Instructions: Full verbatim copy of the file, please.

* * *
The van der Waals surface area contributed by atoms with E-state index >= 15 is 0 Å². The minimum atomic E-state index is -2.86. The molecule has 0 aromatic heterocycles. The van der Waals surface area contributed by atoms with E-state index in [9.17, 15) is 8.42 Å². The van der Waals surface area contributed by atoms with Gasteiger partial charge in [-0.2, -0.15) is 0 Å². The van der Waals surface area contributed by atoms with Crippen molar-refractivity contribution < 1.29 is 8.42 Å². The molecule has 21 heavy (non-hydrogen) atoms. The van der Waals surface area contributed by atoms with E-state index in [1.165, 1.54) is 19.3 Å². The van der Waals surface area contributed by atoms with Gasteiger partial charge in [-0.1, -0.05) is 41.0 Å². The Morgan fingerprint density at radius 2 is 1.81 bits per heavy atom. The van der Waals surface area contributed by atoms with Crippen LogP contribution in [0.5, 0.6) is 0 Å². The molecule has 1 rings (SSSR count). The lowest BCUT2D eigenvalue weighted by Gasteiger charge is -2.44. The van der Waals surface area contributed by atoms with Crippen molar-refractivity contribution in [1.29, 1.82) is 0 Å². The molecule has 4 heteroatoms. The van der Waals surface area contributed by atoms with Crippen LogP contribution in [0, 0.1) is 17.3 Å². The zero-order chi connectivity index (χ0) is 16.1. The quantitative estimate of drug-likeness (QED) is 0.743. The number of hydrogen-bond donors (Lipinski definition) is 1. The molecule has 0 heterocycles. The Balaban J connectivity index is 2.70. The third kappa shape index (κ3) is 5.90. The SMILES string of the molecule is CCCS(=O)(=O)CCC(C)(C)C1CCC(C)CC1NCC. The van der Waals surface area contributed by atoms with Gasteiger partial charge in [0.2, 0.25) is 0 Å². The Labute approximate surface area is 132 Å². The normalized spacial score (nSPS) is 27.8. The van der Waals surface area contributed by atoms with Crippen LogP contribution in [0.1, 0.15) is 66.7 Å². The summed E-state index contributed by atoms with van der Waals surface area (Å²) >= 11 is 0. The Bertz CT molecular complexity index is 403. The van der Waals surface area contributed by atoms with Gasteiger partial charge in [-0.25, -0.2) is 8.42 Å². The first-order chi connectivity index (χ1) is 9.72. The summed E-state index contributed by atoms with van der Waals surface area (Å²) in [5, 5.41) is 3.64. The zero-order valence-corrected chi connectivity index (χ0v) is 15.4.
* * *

The van der Waals surface area contributed by atoms with E-state index >= 15 is 0 Å². The minimum atomic E-state index is -2.86. The molecule has 0 aromatic heterocycles. The van der Waals surface area contributed by atoms with E-state index in [9.17, 15) is 8.42 Å². The van der Waals surface area contributed by atoms with Gasteiger partial charge in [-0.2, -0.15) is 0 Å². The van der Waals surface area contributed by atoms with Crippen molar-refractivity contribution < 1.29 is 8.42 Å². The molecule has 21 heavy (non-hydrogen) atoms. The van der Waals surface area contributed by atoms with E-state index in [1.165, 1.54) is 19.3 Å². The van der Waals surface area contributed by atoms with Gasteiger partial charge in [-0.1, -0.05) is 41.0 Å². The Morgan fingerprint density at radius 2 is 1.81 bits per heavy atom. The van der Waals surface area contributed by atoms with Crippen LogP contribution in [0.5, 0.6) is 0 Å². The molecule has 1 rings (SSSR count). The lowest BCUT2D eigenvalue weighted by Gasteiger charge is -2.44. The van der Waals surface area contributed by atoms with Crippen molar-refractivity contribution in [1.29, 1.82) is 0 Å². The molecule has 4 heteroatoms. The van der Waals surface area contributed by atoms with Crippen LogP contribution in [0, 0.1) is 17.3 Å². The zero-order chi connectivity index (χ0) is 16.1. The quantitative estimate of drug-likeness (QED) is 0.743. The number of hydrogen-bond donors (Lipinski definition) is 1. The molecule has 0 heterocycles. The Balaban J connectivity index is 2.70. The third kappa shape index (κ3) is 5.90. The SMILES string of the molecule is CCCS(=O)(=O)CCC(C)(C)C1CCC(C)CC1NCC. The van der Waals surface area contributed by atoms with Gasteiger partial charge in [0.2, 0.25) is 0 Å². The Labute approximate surface area is 132 Å². The normalized spacial score (nSPS) is 27.8. The van der Waals surface area contributed by atoms with Crippen LogP contribution in [0.1, 0.15) is 66.7 Å². The summed E-state index contributed by atoms with van der Waals surface area (Å²) >= 11 is 0. The Bertz CT molecular complexity index is 403. The van der Waals surface area contributed by atoms with Gasteiger partial charge in [-0.25, -0.2) is 8.42 Å². The first-order chi connectivity index (χ1) is 9.72. The summed E-state index contributed by atoms with van der Waals surface area (Å²) in [5, 5.41) is 3.64. The zero-order valence-corrected chi connectivity index (χ0v) is 15.4.